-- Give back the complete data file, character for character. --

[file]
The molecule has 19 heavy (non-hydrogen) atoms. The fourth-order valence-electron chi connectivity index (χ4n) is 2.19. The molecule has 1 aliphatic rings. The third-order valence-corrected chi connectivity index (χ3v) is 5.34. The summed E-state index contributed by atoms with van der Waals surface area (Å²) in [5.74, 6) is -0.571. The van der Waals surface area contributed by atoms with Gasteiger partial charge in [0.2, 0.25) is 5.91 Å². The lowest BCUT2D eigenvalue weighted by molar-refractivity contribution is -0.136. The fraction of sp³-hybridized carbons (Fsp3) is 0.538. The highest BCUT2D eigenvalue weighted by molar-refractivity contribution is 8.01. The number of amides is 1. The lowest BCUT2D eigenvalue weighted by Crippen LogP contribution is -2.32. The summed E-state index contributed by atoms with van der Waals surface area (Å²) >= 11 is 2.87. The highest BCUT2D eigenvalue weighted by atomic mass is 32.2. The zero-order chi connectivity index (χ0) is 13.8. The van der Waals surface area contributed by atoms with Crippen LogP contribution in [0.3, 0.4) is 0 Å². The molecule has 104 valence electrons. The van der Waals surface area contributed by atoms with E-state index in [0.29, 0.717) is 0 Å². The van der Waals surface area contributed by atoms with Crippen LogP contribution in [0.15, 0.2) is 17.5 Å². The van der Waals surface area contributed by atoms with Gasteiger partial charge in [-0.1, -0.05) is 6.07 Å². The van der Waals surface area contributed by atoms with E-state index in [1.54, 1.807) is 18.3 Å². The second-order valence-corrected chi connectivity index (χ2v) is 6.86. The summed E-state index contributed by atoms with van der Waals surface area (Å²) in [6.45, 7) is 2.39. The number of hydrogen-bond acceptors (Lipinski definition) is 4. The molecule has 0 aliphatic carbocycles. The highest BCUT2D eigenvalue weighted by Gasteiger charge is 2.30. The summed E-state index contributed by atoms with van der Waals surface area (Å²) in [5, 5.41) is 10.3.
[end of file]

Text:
The molecule has 19 heavy (non-hydrogen) atoms. The fourth-order valence-electron chi connectivity index (χ4n) is 2.19. The molecule has 1 aliphatic rings. The third-order valence-corrected chi connectivity index (χ3v) is 5.34. The summed E-state index contributed by atoms with van der Waals surface area (Å²) in [5.74, 6) is -0.571. The van der Waals surface area contributed by atoms with Gasteiger partial charge in [0.2, 0.25) is 5.91 Å². The lowest BCUT2D eigenvalue weighted by molar-refractivity contribution is -0.136. The fraction of sp³-hybridized carbons (Fsp3) is 0.538. The highest BCUT2D eigenvalue weighted by molar-refractivity contribution is 8.01. The number of amides is 1. The lowest BCUT2D eigenvalue weighted by Crippen LogP contribution is -2.32. The summed E-state index contributed by atoms with van der Waals surface area (Å²) >= 11 is 2.87. The highest BCUT2D eigenvalue weighted by atomic mass is 32.2. The zero-order chi connectivity index (χ0) is 13.8. The van der Waals surface area contributed by atoms with Crippen LogP contribution in [0.3, 0.4) is 0 Å². The molecule has 104 valence electrons. The van der Waals surface area contributed by atoms with E-state index in [0.29, 0.717) is 0 Å². The van der Waals surface area contributed by atoms with Crippen LogP contribution in [0.15, 0.2) is 17.5 Å². The van der Waals surface area contributed by atoms with Gasteiger partial charge in [-0.1, -0.05) is 6.07 Å². The van der Waals surface area contributed by atoms with E-state index in [1.54, 1.807) is 18.3 Å². The second-order valence-corrected chi connectivity index (χ2v) is 6.86. The summed E-state index contributed by atoms with van der Waals surface area (Å²) in [6.45, 7) is 2.39. The number of hydrogen-bond acceptors (Lipinski definition) is 4. The molecule has 0 aliphatic carbocycles. The highest BCUT2D eigenvalue weighted by Gasteiger charge is 2.30. The summed E-state index contributed by atoms with van der Waals surface area (Å²) in [5, 5.41) is 10.3.